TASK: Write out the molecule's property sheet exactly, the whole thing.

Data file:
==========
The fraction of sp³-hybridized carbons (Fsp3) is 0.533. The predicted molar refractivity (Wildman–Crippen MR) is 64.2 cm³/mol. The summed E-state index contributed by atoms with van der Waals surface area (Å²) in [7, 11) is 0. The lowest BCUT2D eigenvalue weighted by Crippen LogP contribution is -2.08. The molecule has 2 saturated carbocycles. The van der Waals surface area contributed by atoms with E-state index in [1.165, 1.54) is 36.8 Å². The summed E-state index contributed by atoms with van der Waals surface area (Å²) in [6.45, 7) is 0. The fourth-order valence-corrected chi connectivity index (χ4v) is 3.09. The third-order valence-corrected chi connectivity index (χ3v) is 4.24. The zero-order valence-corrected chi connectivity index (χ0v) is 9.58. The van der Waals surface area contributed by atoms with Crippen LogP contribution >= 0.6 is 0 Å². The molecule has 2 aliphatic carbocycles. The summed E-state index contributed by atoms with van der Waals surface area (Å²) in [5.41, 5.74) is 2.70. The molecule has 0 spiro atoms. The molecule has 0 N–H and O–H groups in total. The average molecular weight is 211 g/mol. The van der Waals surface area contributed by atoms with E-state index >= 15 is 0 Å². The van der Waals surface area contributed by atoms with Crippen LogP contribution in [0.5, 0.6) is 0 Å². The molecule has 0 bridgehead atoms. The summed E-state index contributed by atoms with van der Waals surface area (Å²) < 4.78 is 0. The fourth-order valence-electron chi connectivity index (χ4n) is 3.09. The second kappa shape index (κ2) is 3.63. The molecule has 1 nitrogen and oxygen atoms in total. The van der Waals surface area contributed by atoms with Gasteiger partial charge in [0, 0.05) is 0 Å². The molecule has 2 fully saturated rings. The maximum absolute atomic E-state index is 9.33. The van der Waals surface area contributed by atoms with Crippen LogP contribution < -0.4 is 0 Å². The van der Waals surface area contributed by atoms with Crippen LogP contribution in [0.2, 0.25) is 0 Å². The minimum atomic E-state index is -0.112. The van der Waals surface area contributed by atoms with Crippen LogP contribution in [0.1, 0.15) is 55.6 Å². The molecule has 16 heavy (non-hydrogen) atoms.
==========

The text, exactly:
The fraction of sp³-hybridized carbons (Fsp3) is 0.533. The predicted molar refractivity (Wildman–Crippen MR) is 64.2 cm³/mol. The summed E-state index contributed by atoms with van der Waals surface area (Å²) in [7, 11) is 0. The lowest BCUT2D eigenvalue weighted by Crippen LogP contribution is -2.08. The molecule has 2 saturated carbocycles. The van der Waals surface area contributed by atoms with E-state index in [1.165, 1.54) is 36.8 Å². The summed E-state index contributed by atoms with van der Waals surface area (Å²) in [6.45, 7) is 0. The fourth-order valence-corrected chi connectivity index (χ4v) is 3.09. The third-order valence-corrected chi connectivity index (χ3v) is 4.24. The zero-order valence-corrected chi connectivity index (χ0v) is 9.58. The van der Waals surface area contributed by atoms with Crippen LogP contribution >= 0.6 is 0 Å². The molecule has 2 aliphatic carbocycles. The summed E-state index contributed by atoms with van der Waals surface area (Å²) in [5.41, 5.74) is 2.70. The molecule has 0 spiro atoms. The molecule has 0 N–H and O–H groups in total. The average molecular weight is 211 g/mol. The van der Waals surface area contributed by atoms with E-state index >= 15 is 0 Å². The van der Waals surface area contributed by atoms with Crippen LogP contribution in [0.5, 0.6) is 0 Å². The molecule has 0 bridgehead atoms. The summed E-state index contributed by atoms with van der Waals surface area (Å²) < 4.78 is 0. The fourth-order valence-electron chi connectivity index (χ4n) is 3.09. The second kappa shape index (κ2) is 3.63. The molecule has 1 nitrogen and oxygen atoms in total. The van der Waals surface area contributed by atoms with Gasteiger partial charge in [0, 0.05) is 0 Å². The molecule has 2 fully saturated rings. The maximum absolute atomic E-state index is 9.33. The van der Waals surface area contributed by atoms with Crippen LogP contribution < -0.4 is 0 Å². The van der Waals surface area contributed by atoms with Crippen LogP contribution in [0.2, 0.25) is 0 Å². The minimum atomic E-state index is -0.112. The van der Waals surface area contributed by atoms with Crippen LogP contribution in [0.1, 0.15) is 55.6 Å². The molecule has 16 heavy (non-hydrogen) atoms.